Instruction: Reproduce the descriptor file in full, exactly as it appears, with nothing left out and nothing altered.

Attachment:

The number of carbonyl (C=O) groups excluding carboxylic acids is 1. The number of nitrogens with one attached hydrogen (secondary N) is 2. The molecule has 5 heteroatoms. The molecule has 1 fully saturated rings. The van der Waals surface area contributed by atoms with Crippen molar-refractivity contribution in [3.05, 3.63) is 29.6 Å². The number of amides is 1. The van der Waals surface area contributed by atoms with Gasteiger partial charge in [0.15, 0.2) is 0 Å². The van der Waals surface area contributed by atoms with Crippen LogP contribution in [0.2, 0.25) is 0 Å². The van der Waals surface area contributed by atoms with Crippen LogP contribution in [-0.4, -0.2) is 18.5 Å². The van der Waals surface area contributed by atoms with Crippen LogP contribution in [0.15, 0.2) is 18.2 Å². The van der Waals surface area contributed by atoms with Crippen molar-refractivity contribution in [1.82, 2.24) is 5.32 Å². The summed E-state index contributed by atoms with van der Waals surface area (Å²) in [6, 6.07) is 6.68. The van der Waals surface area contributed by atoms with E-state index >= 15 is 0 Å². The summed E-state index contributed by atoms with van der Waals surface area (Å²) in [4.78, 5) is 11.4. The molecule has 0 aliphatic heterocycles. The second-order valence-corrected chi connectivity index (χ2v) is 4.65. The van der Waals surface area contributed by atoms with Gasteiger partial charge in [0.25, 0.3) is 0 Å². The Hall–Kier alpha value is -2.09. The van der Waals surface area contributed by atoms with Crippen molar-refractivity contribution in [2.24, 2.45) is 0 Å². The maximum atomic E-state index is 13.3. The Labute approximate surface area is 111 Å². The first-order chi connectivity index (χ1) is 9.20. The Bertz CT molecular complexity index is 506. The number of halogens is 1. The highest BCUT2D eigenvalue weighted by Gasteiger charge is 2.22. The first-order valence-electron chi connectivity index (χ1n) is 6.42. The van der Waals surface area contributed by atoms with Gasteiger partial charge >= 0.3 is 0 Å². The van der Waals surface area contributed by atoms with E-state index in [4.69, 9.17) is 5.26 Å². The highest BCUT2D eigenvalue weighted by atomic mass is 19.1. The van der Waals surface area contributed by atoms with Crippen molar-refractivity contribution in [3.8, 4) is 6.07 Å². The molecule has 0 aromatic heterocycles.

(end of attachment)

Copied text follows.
The number of carbonyl (C=O) groups excluding carboxylic acids is 1. The number of nitrogens with one attached hydrogen (secondary N) is 2. The molecule has 5 heteroatoms. The molecule has 1 fully saturated rings. The van der Waals surface area contributed by atoms with Crippen molar-refractivity contribution in [3.05, 3.63) is 29.6 Å². The number of amides is 1. The van der Waals surface area contributed by atoms with Gasteiger partial charge in [0.15, 0.2) is 0 Å². The van der Waals surface area contributed by atoms with Crippen LogP contribution in [0.2, 0.25) is 0 Å². The van der Waals surface area contributed by atoms with Crippen LogP contribution in [-0.4, -0.2) is 18.5 Å². The van der Waals surface area contributed by atoms with Crippen LogP contribution in [0.15, 0.2) is 18.2 Å². The van der Waals surface area contributed by atoms with Crippen molar-refractivity contribution in [1.82, 2.24) is 5.32 Å². The summed E-state index contributed by atoms with van der Waals surface area (Å²) in [6, 6.07) is 6.68. The van der Waals surface area contributed by atoms with E-state index >= 15 is 0 Å². The summed E-state index contributed by atoms with van der Waals surface area (Å²) in [4.78, 5) is 11.4. The molecule has 0 aliphatic heterocycles. The second-order valence-corrected chi connectivity index (χ2v) is 4.65. The van der Waals surface area contributed by atoms with Gasteiger partial charge in [0.25, 0.3) is 0 Å². The Hall–Kier alpha value is -2.09. The van der Waals surface area contributed by atoms with Crippen molar-refractivity contribution in [2.24, 2.45) is 0 Å². The maximum atomic E-state index is 13.3. The Labute approximate surface area is 111 Å². The first-order chi connectivity index (χ1) is 9.20. The Bertz CT molecular complexity index is 506. The number of halogens is 1. The highest BCUT2D eigenvalue weighted by Gasteiger charge is 2.22. The first-order valence-electron chi connectivity index (χ1n) is 6.42. The van der Waals surface area contributed by atoms with Gasteiger partial charge >= 0.3 is 0 Å². The van der Waals surface area contributed by atoms with E-state index in [4.69, 9.17) is 5.26 Å². The highest BCUT2D eigenvalue weighted by atomic mass is 19.1. The van der Waals surface area contributed by atoms with Crippen molar-refractivity contribution in [3.8, 4) is 6.07 Å². The molecule has 0 aromatic heterocycles.